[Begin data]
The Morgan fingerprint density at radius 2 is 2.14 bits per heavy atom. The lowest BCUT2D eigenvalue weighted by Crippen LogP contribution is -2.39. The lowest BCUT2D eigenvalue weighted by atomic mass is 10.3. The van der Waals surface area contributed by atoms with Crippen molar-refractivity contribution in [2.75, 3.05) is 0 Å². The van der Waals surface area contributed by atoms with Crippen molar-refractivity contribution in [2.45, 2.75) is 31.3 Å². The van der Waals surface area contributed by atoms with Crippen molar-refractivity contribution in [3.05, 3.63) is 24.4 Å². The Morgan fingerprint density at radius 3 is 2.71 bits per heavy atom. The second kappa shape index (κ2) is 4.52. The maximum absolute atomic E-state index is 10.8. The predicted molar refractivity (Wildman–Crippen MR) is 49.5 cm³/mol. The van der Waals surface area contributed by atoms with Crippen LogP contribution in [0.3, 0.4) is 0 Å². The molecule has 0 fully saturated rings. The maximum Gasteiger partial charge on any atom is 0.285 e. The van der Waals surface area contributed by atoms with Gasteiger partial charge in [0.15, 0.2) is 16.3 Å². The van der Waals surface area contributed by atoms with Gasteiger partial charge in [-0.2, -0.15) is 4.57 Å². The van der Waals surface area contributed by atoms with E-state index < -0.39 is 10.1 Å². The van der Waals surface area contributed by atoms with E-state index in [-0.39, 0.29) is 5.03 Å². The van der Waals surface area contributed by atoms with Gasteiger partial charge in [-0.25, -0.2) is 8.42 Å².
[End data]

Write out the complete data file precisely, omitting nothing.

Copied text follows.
The Morgan fingerprint density at radius 2 is 2.14 bits per heavy atom. The lowest BCUT2D eigenvalue weighted by Crippen LogP contribution is -2.39. The lowest BCUT2D eigenvalue weighted by atomic mass is 10.3. The van der Waals surface area contributed by atoms with Crippen molar-refractivity contribution in [2.75, 3.05) is 0 Å². The van der Waals surface area contributed by atoms with Crippen molar-refractivity contribution in [2.45, 2.75) is 31.3 Å². The van der Waals surface area contributed by atoms with Crippen molar-refractivity contribution in [3.05, 3.63) is 24.4 Å². The Morgan fingerprint density at radius 3 is 2.71 bits per heavy atom. The second kappa shape index (κ2) is 4.52. The maximum absolute atomic E-state index is 10.8. The predicted molar refractivity (Wildman–Crippen MR) is 49.5 cm³/mol. The van der Waals surface area contributed by atoms with Crippen LogP contribution in [0.3, 0.4) is 0 Å². The molecule has 0 fully saturated rings. The maximum Gasteiger partial charge on any atom is 0.285 e. The van der Waals surface area contributed by atoms with Gasteiger partial charge in [0.15, 0.2) is 16.3 Å². The van der Waals surface area contributed by atoms with Gasteiger partial charge in [-0.2, -0.15) is 4.57 Å². The van der Waals surface area contributed by atoms with E-state index < -0.39 is 10.1 Å². The van der Waals surface area contributed by atoms with E-state index in [-0.39, 0.29) is 5.03 Å². The van der Waals surface area contributed by atoms with Gasteiger partial charge in [-0.25, -0.2) is 8.42 Å².